The security alert on the railway line by the Foyle Bridge in Derry continued for a second day causing disruption to traffic in the city. Later in the afternoon British Army technical officers defused a bomb at the site. The bomb, estimated at 60 kilograms, was based on ‘home-made’ explosives and was planted by the “real” Irish Republican Army (rIRA).

British Army personnel dealt with two pipe-bombs that were uncovered during a search of the Desertmartin Gaelic Athletic Association (GAA) club near Magherafelt, County Derry.

There were two other pipe-bomb attacks on GAA clubs at Garvagh and Gulladuff in County Derry the previous day.

There was a security alert in Dungannon, County Tyrone, following a warning that a bomb had been left outside the courthouse on Killyman road. The Red Hand Defenders (RHD), a cover name previously used by the Ulster Defence Association (UDA), claimed to have left the device. The group was also thought to be responsible for the attacks on the GAA clubs.

Loyalist paramilitaries carried out two pipe-bomb attacks on two houses in Deerpark Parade, north Belfast. The attacks happend at approximately 11.00pm (2300BST) and although there were no injuries people living in the two houses suffered from shock. One of the houses was owned by a Catholic family and it was believed that both devices were intended for that property. The family who had lived in the house for 35 years said that they were going to leave the area as their home had been attacked 23 times during 2001.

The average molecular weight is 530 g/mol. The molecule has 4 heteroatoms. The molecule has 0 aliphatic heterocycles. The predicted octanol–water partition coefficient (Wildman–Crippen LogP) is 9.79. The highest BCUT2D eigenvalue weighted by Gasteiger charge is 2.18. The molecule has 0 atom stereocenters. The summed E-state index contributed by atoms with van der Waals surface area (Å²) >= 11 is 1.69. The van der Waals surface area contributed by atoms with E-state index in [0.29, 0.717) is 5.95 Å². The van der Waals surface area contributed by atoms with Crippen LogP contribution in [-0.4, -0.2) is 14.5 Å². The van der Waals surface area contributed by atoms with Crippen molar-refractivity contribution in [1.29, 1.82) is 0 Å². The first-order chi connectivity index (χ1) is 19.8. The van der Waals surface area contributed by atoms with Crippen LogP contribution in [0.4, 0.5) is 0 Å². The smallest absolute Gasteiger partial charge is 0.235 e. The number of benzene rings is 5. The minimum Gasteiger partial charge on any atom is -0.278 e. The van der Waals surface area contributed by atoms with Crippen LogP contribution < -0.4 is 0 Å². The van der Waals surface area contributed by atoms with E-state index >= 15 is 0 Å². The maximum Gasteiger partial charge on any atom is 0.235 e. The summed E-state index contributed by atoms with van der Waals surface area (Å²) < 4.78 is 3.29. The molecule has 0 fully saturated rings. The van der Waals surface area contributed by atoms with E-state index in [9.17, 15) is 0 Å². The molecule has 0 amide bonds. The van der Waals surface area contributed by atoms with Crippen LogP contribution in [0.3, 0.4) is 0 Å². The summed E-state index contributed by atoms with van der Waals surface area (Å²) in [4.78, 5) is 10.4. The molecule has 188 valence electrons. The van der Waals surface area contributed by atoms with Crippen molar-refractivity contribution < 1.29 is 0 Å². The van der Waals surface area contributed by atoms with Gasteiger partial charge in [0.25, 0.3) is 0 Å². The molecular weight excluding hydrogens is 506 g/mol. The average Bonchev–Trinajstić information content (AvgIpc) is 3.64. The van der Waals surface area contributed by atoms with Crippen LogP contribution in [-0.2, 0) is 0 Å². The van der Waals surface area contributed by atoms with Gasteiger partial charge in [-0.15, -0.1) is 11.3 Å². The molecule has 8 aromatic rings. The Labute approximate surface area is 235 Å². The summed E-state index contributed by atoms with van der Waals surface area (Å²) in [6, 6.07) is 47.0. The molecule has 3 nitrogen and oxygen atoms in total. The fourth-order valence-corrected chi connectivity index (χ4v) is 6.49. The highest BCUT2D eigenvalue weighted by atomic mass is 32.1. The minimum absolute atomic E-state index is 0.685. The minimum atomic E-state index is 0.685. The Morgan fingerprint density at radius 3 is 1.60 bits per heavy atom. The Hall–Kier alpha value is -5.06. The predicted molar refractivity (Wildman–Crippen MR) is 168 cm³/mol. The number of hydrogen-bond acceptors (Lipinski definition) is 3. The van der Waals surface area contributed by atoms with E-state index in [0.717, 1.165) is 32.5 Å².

[The RHD later claimed responsibility for the attack.]

A Protestant family escaped injury when a there was a ‘nail-bomb’ attack on their home in Westland Road, north Belfast. The attack happened at approximately 3.00am (0300BST).

[Royal Ulster Constabulary (RUC) officers said that they had not established a motive for the attack.]

A Catholic man received multiple cuts to his head when when he was hit by a ‘paint bomb’. The attack happened at 9.30pm (2130BST) in Westland Gardens area of north Belfast.

Around the same time the home of an elderly Catholic couple who lived nearby was attacked by ‘paint bombs’. Two men were taken to hospital following seperate Republican paramilitary ‘punishment’ shootings in west Belfast. One man from the Moyard Crescent area of west Belfast was shot at 10.15pm (2215BST) in the ankles and the elbows. In the other attack, just after 10.00pm (2200BST), in the Beechmont Parade area a man received gunshot wounds to his ankles and one hand.